Friday, April 11, 2014

Ghana Takes Vital Step to Ensure Protection of Human Rights in Extractive Industries


For the past 18 months, we and our partner organizations in Ghana have been relentlessly advocating the Ghanaian government to adopt a set of international guidelines designed to foster respect for human rights in the security arrangements of oil, mining and gas companies.

Last Wednesday, our hard work bore fruit.

At the annual conference of the Voluntary Principles for Security and Human Rights, which took place in Switzerland from March 26-27, Ghana’s Deputy Minister for Lands and Natural Resources, Ms. Barbara Serwaa Asamoah, stated Ghana’s intention to sign the internationally-recognized principles. The meeting was attended by more than 130 representatives from various governments, extractive companies and civil society organizations. After the Ghanaian parliament approves the move, Ghana will become the first African country to sign the Voluntary Principles. 

A workshop Global Rights organized in August to address security and human rights issues in the extractive sector. Attendees included representatives from Ghanaian civil society, multinational companies, and the Ghanaian government.

The importance of Ghana's adopting the Voluntary Principles cannot be overstated. Like many countries in Africa, Ghana depends heavily on its natural resources to fortify its economy. Twenty-eight percent of Ghana’s export revenue comes from gold, 19 percent from crude oil. Ghana, however, does not have the means to extract its own resources, so the country awards contracts to multinational oil and gas companies to do the work. To make sure that there is no interference with operations, security personnel are hired to secure the area. Sometimes, these security personnel overstep their bounds and violate the human rights of people.

As Ghana continues to develop its extractive industry, it is imperative that the government and the companies that operate in the country adhere to the Voluntary Principles. The internationally-endorsed set of principles provides a necessary framework that ensures businesses and host community members coexist amicably and that the human rights of people are respected.

The Voluntary Principles were established in 2000 when civil society organizations, extractive companies and governments recognized the need for a framework to address human rights concerns related to the security arrangements of extractive companies. As of today, eight governments, 10 non-governmental organizations, and 24 companies in the extractive industries have signed the Principles, including the United States, United Kingdom, Netherlands, Switzerland, Colombia, Australia, Canada, and four companies that operate in Ghana. The Principles are also implemented in several other countries around the world where companies that have signed the Principles operate.

Some companies in Ghana and elsewhere in the world have begun to address human rights issue in relation to their security arrangements by aligning their policies with the guidelines outlined in the Voluntary Principles. They have organized trainings for their staff and security managers; communicated their human rights policies to security personnel assigned to guard their operations; and have included language on the Voluntary Principles and Security and Human rights in contracts with security providers. The Voluntary Principles also outline ways in which extractive companies can address allegations of human right violations against security personnel, including obtaining evidence to aid prosecution, monitoring the progress of cases, and pressing for resolution.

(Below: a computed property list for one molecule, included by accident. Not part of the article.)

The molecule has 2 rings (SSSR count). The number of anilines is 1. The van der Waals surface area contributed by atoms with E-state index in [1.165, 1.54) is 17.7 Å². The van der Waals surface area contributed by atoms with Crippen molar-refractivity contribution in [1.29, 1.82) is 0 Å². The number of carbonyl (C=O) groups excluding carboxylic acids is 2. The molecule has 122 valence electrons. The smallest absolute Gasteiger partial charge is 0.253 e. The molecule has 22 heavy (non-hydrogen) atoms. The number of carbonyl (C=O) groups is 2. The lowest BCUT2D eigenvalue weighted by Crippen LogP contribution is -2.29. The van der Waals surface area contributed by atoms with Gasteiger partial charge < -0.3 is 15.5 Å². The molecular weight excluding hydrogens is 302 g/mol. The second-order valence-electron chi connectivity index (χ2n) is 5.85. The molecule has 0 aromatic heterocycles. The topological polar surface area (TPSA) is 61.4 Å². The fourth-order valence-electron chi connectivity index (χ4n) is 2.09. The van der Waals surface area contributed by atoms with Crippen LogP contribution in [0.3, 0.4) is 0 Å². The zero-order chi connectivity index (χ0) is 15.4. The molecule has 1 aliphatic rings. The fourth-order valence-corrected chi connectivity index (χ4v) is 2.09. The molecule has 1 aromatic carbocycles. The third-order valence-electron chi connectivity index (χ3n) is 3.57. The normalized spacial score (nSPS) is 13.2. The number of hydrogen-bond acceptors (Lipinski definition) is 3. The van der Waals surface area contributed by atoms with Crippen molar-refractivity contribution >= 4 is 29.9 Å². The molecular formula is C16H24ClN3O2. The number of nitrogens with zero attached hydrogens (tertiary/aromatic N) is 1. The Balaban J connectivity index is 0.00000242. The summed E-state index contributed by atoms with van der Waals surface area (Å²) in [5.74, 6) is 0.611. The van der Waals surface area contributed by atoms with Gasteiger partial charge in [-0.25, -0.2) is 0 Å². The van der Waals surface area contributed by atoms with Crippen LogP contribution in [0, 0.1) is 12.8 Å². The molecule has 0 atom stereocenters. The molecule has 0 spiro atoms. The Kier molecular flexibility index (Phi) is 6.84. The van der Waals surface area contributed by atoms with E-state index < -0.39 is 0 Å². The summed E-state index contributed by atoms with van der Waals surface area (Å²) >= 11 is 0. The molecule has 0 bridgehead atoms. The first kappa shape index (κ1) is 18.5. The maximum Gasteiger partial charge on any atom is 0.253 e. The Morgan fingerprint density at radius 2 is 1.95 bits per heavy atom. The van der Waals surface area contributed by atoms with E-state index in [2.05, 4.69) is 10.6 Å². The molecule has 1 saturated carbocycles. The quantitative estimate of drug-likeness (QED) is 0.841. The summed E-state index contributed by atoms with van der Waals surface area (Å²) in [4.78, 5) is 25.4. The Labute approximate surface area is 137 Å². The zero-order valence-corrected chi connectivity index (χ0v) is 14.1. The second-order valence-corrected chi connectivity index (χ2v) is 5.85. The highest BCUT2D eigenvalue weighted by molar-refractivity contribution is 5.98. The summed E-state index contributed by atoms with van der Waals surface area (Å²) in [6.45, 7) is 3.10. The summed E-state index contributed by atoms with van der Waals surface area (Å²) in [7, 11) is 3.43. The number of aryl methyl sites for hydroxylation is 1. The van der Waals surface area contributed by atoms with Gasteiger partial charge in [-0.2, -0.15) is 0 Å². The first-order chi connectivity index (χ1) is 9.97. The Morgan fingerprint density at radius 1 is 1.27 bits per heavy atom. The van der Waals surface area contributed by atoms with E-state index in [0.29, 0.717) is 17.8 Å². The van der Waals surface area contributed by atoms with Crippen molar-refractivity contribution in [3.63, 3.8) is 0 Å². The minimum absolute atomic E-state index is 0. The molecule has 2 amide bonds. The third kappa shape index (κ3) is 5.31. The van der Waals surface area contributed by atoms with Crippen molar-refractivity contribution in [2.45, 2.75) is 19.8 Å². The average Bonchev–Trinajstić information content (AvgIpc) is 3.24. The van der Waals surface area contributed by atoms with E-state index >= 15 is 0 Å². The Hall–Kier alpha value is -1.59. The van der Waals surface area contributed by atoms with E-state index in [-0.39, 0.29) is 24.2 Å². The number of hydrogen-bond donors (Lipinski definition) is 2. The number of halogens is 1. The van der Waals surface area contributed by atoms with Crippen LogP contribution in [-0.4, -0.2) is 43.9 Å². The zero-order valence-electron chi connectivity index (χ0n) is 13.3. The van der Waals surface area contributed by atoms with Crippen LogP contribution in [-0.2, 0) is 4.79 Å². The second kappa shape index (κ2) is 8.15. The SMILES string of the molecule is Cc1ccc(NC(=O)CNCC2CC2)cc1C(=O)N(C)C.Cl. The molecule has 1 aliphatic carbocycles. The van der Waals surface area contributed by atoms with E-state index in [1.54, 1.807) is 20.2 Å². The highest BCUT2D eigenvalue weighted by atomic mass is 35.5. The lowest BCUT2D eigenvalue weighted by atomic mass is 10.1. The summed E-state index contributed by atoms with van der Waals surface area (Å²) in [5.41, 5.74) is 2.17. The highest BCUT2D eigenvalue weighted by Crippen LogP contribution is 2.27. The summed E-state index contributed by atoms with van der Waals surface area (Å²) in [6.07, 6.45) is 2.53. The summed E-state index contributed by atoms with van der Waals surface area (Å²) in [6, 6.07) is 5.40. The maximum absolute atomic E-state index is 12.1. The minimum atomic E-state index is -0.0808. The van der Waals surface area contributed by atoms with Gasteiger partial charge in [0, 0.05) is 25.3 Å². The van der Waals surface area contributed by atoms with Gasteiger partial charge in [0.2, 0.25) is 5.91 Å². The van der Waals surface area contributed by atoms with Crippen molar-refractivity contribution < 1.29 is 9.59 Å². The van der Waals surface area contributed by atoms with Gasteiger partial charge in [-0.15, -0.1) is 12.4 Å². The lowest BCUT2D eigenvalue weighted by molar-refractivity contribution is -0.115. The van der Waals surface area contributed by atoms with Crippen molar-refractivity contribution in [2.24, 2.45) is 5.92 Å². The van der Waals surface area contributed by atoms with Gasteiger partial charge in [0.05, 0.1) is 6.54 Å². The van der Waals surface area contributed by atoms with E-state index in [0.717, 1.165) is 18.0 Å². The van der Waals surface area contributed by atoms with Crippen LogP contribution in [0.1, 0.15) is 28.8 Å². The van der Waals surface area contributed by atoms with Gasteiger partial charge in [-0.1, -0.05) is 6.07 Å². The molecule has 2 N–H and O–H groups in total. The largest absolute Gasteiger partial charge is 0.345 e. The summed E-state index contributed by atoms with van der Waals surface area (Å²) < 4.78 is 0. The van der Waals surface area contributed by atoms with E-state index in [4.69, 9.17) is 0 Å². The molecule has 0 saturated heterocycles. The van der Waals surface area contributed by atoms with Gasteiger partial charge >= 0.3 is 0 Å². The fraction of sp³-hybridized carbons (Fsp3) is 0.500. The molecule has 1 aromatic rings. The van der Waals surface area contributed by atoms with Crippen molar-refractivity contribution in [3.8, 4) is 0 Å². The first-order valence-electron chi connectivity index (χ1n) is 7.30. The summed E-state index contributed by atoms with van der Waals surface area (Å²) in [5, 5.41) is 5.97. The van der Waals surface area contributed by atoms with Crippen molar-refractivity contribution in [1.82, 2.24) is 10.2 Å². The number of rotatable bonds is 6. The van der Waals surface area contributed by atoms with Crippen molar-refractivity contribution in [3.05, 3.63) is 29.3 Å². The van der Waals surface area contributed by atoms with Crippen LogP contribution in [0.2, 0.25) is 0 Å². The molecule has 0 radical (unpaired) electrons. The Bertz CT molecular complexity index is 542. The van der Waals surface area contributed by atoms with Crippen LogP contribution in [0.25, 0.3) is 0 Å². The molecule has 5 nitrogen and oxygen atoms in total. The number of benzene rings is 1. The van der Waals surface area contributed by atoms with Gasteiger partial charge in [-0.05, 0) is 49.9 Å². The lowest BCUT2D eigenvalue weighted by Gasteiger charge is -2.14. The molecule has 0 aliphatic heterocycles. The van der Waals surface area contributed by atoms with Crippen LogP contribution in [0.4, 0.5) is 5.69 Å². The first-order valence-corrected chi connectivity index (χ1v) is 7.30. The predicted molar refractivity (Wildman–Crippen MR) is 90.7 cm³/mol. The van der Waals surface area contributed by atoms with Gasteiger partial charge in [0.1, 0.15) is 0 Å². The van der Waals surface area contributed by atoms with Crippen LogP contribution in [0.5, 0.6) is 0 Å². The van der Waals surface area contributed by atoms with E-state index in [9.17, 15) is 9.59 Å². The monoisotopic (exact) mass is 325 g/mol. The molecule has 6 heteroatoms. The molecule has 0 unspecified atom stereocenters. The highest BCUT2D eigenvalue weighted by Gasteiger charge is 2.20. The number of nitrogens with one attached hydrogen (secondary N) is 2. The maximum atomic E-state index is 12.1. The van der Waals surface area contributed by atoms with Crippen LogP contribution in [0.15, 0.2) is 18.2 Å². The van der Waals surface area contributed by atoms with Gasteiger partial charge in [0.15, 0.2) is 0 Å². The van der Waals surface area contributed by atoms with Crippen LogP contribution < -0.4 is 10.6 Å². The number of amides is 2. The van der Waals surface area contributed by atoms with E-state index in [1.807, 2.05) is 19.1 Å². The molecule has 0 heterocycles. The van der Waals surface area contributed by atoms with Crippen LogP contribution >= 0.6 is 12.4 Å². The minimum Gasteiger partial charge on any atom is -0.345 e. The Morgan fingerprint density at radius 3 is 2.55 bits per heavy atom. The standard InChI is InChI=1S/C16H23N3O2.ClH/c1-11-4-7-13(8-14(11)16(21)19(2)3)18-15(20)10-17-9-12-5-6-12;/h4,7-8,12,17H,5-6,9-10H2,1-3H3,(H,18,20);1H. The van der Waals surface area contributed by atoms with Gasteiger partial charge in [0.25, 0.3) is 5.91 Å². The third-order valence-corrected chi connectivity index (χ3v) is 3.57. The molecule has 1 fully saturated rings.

However, for this to succeed, the Ghanaian government, civil society organizations and companies have to cooperate. Ghanaians whose rights have been violated need a mechanism through which they can air and have addressed their grievances. Without such an outlet, as we have seen, clashes can ensue between frustrated townspeople near mining areas and the security personnel who guard the mines.The resulting volatility not only upends the lives of the Ghanaian people, but it also deters multinational companies from investing in Ghana, significantly impeding the progress of the Ghanaian economy. 

For these reasons and more, I commend the Government of Ghana for taking a step in the right direction. The Minister of Lands and Natural Resources, Alhaji Inusah Fuseini and the Commissioner of the Commission on Human Rights and Administrative Justice (CHRAJ), Ghana, Lauretta Lamptey, have worked tirelessly to ensure that the human rights is respected in security arrangements in Ghana’s extractive industry. We also applaud the extractive companies that have adopted the Voluntary Principles, such as Tullow Oil, Anglo-Gold Ashanti, Hess Corporation and Newmont.

Much work remains to be done as far as the implementation of the Principles. It is one thing to sign a document; it is another to enforce the principles for which the document stands. Global Rights will continue to bring together civil society organizations, companies and government officials to make sure all sides play a role in ensuring the fundamental human rights and safety of the Ghanaian people are protected in extractive companies’ security arrangements.

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